Wasn’t the period from Aug. 17-24, 1947, a very hot one? Didn’t the highs reach at least 95 every day?
Brian Beecher, Villa Park
August 1947 stands out as the city’s hottest August on record, and the Aug. 17-24 period certainly helped it gain its lofty status. The high temperatures did not quite reach 95 every day (Aug. 21-22 topped out at 94) but the other six days recorded highs of at least 97 degrees. The final day, Aug. 24, was the hottest of all with the mercury peaking at 100. Not only were the days hot, the nights were warm and muggy. With the exception of a morning low of 68 degrees on the morning of Aug. 17, overnight lows never dropped below 75 degrees. Four record highs still remain from that period: 98 degrees on the 18th and 20th, 97 on the 23rd and 100 on the 24th.
The summer that wasn’t may end with a record chill. As another shot of unseasonably chilly air settles over the Midwest, clouds will develop across the Chicago area Sunday. Coupled with brisk north winds and temperatures more typical of mid-October, the last Sunday of meteorological summer 2009 will have a definite fall-like feel. Lake-effect showers may bring some light rain or sprinkles to areas near the lake. Sunday’s highs should struggle to reach the middle 60s and with low temperatures expected to tumble into the middle 40s early Monday, one of the city’s longest-standing temperature records (47 degrees on Aug. 31, 1872) may be threatened. Temperatures will slowly rebound to seasonable normals later in the week as winds gradually become southerly. The area will get a chance to dry out after the recent soaking that brought more than 5 inches of rain to the hardest-hit locations. Except for the possible lake-effect showers Sunday, dry weather should prevail until week’s end when the next frontal system approaches.
In a book about the St. Louis Cardinals’ Gashouse Gang, the author mentioned that St. Louis experienced 30 consecutive 100-degree days during the 1934 season. Is that true, and was it also hot in Chicago?
The summer of 1934 was during the “Dust Bowl” and it was beastly hot in St. Louis; but not quite as hot as the author implied. St. Louis officially experienced 23 days of 100 degrees or higher that summer plus many more days in the 90s. There were eight consecutive 100s from July 18 to 25, including the season’s highest reading of 110 degrees on July 24. It was also very hot in Chicago and most of the Midwest. Temperatures at Midway Airport topped the century mark 12 times that summer, including an all-time high reading of 109 on July 23 and six straight 100s from July 20 to 25.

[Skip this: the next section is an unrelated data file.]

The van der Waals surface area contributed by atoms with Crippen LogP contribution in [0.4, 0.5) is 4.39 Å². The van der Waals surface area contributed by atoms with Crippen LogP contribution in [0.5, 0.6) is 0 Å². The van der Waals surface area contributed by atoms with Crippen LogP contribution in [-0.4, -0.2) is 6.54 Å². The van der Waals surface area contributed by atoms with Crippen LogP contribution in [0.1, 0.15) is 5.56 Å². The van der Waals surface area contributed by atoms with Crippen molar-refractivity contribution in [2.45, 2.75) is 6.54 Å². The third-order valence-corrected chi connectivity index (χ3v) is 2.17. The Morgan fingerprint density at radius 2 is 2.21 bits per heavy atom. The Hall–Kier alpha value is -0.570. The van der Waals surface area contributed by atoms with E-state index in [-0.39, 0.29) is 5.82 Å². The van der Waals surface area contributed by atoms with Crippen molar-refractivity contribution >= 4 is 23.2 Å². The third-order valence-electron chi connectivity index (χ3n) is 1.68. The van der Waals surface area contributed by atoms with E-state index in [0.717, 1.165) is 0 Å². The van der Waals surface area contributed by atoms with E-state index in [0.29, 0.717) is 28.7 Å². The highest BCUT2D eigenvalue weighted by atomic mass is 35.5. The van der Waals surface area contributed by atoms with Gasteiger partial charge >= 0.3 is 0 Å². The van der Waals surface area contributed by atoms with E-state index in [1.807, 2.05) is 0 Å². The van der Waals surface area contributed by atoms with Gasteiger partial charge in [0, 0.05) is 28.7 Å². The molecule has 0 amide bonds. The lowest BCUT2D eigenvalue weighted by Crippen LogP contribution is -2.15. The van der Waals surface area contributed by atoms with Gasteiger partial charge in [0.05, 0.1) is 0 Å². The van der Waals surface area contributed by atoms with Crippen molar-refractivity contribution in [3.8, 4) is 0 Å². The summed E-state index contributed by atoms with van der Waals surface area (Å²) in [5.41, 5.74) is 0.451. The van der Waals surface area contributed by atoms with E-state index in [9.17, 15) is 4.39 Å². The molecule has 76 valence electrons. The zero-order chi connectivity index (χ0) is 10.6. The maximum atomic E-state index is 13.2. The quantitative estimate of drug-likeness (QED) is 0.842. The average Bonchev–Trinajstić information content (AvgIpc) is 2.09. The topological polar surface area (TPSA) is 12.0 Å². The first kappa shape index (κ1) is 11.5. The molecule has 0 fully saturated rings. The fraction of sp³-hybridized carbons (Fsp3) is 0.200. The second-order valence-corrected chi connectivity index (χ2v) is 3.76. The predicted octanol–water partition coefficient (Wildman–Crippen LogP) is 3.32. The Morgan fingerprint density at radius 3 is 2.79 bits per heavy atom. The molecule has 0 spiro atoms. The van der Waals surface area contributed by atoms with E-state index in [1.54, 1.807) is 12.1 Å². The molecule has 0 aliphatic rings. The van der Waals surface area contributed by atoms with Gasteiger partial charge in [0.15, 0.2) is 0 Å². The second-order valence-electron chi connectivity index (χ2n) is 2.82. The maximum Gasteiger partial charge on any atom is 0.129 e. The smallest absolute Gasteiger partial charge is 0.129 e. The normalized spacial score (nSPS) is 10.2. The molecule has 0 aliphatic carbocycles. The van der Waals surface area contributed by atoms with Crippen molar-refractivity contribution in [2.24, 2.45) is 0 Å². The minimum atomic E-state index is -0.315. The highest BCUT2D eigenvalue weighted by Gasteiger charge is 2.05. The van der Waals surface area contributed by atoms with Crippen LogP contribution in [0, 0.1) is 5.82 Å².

Before this weekend is over, lake-effect rain showers will have swept sections of the Chicago area and a 137-year low temperature record may be replaced.
Powerhouse northwest upper winds–roaring into the Midwest at more than 100 m.p.h. at jet stream level (30,000 feet)–drive a sprawling Canadian high pressure into the area–a development which leads to unseasonably early frosts in northern Minnesota and Wisconsin in coming nights. Air as cool as this often ends up supporting more than the usual amount of cloud cover–especially in the warmer hours of the day. Because of a steep temperature decline with height, generous morning sunshine heats the lower atmosphere which encourages air to rise and cool. Cottony cumulus clouds develop through this process and build into widely scattered shower producers. More numerous showers of the lake-effect variety–expected to first come ashore in southwest Michigan and sections of northern Indiana later Saturday or Saturday night–are likely to gradually build westward into the Illinois/Wisconsin shorelines by Sunday as winds veer north then north/northeast off the lake.
Lake clouds diminish Sunday night as the core of this weekend’s cool air mass settles across the area. Periods of calm and the clearing skies may permit lows to fall below the 1872 record of 47 degrees by Monday morning.
It’s anything but cool in the Southwest where excessive heat advisories are in effect. Temperatures Friday soared to 121 degrees at Death Valley, 118 degrees at Palm Springs, Calif., and Bull Head City, Ariz., 113 degrees at Phoenix and 109 degrees at Las Vegas.
What does a half-inch of rain mean?
When we say that one-half inch of rain has fallen, we mean a blanket of water exactly 0.50 inches in depth would cover all horizontal surfaces if none of the rainwater had soaked in, run off, evaporated or been blocked by nearby or overhead obstructions such as vegetation, wires or buildings.
Rainfall is measured and reported in hundredths (0.01) of an inch, an increment too tiny to measure directly. Rain gauges therefore employ the principle of multiplication. In a standard gauge, rainwater falls into a circular collection area (a few inches in diameter) whose area is exactly ten times that of an accumulation tube into which it drains. Each one-hundredth inch of rainfall therefore stands one-tenth inch deep in the accumulation tube, and that water is easily measured with a ruler graduated to tenths of an inch.